87 million credential stuffing attacks target US daily
According to Atlas VPN investigation, hackers carry out 87 million credential stuffing attacks on US citizens daily.
Credential stuffing is a cyber-attack where fraudsters use large numbers of stolen credentials to log into individuals’ or companies’ accounts. This cyber-attack type is on the rise due to the high number of data breaches in the past years.
Such attacks can cause substantial monetary losses. For individuals, the biggest monetary damages occur when hackers access accounts containing a lot of personal information, which can lead to identity theft.
The easiest way for fraudsters to steal money is to obtain access to an account which contains credit card or other payment details from services such as PayPal, eBay, and Amazon.
To gain insight into the number of credential stuffing attacks and the most attacked countries, we have analyzed 24 months (from December 1, 2017, to November 30, 2019) of credential stuffing attacks.
Looking at the data, it is apparent that the US is by far the largest victim of credential stuffing attacks globally. In the US, the number of attacks averages over 87 million attacks per day or 3.6 million attacks per hour.
In part, this is due to a large number of leaked records in the United States.
Combining the number of credential stuffing attacks of the other nine countries accounts for 16.9 billion attacks. Meaning, these countries combined received only 26.4% of attacks that the US did in the same time frame.
Research shows that out of all possible cyberattacks, such as phishing, malware, DDoS, man-in-the-middle-attacks, and others, credential stuffing accounts for 44% of attacks on financial services. The reason being, hacking a financial institution or service would result in huge monetary gains for fraudsters.
Data breaches are a direct prerequisite for credential stuffing attacks. One of the most significant breaches in the past few years is the Marriot Hotels breach that happened in November of 2018. This leak exposed 383 million records, containing Marriot’s customers’ credit card details and some passport information.
Another important mention is the Twitter data leak in May 2018, where due to an inside error, passwords were stored in plain text. The accident exposed over 330 million files, which was a treat for hackers since the data exposed contained actual passwords.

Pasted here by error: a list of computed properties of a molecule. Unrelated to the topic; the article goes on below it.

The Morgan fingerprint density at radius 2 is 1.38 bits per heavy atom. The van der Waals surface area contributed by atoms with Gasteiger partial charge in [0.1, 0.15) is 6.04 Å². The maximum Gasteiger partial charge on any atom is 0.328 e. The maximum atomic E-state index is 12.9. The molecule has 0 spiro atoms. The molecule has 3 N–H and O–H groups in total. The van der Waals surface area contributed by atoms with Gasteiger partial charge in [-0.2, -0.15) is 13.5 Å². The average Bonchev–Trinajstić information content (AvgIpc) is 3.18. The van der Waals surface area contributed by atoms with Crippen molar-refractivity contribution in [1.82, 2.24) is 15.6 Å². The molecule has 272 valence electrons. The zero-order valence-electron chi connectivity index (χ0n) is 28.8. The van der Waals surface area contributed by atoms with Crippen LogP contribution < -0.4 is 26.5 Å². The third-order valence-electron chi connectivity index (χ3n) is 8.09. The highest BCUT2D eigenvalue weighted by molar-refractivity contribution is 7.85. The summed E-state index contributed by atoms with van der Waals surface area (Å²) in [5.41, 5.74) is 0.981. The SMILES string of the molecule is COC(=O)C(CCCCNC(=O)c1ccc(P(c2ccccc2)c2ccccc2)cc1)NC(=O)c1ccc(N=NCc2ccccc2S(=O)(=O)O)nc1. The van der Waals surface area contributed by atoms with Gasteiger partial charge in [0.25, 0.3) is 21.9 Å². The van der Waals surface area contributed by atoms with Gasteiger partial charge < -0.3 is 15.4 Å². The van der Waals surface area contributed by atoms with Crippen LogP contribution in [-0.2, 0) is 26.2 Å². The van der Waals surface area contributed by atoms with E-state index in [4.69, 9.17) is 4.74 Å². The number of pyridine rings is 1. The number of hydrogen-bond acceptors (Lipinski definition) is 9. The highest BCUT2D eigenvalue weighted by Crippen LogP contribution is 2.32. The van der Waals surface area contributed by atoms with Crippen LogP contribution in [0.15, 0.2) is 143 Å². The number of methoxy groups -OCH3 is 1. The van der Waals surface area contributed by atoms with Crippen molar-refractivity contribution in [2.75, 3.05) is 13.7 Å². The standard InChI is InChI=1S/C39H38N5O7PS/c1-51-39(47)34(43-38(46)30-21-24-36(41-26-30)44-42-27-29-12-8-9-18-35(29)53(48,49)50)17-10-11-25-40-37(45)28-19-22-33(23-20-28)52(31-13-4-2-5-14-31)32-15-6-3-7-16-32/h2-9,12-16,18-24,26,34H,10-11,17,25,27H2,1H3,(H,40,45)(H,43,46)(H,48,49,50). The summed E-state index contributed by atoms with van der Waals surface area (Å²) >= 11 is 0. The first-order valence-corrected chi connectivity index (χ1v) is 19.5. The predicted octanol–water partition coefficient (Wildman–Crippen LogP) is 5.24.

Users can check if data breaches have compromised any of their accounts onwebsite. This website is run by Mark Hunt, a Microsoft employee, and a cybersecurity expert.
Individuals that wish to protect themselves from such hacker attacks should set up two-factor authentication whenever possible. When hackers discuss credential stuffing attacks on the dark web, they often complain that 2-factor authentication is the biggest roadblock to a successful cyber-attack.
Credential stuffing economy
Looking at the prices of stolen accounts, it appears that hackers are practically giving them away. However, these accounts are sold in thousands, which adds up to substantial profits for fraudsters.
The cost of the stolen credentials also depends on the number of details the hacker sells together with the account. If the hacker sells a PayPal account together with information about the PayPal balance and limits on the account, then the price can go up to $200.
However, most vendors on the dark web supply the login credentials to the account without any guarantees of the current balance, withdrawal limitations, or information on security measures set up by the owner.
Together with the credentials, scammers that wish to abuse stolen data will have to order checker software. This software attempts to log in to a website using details obtained from data breaches. If the combination is correct, then the software will mark it as valid
Advanced checkers even collect the exact information that is available in the account, such as credit card details and account balances. Checkers cost around $150.
Also, to overcome rate-limiting, hackers will have to use proxies. Rate limiting is a cyber-security measure which blocks a large number of login attempts from a single IP address. Proxy service allows hackers to change their IP addresses, which overcomes this restriction. Proxy services cost around $250/week.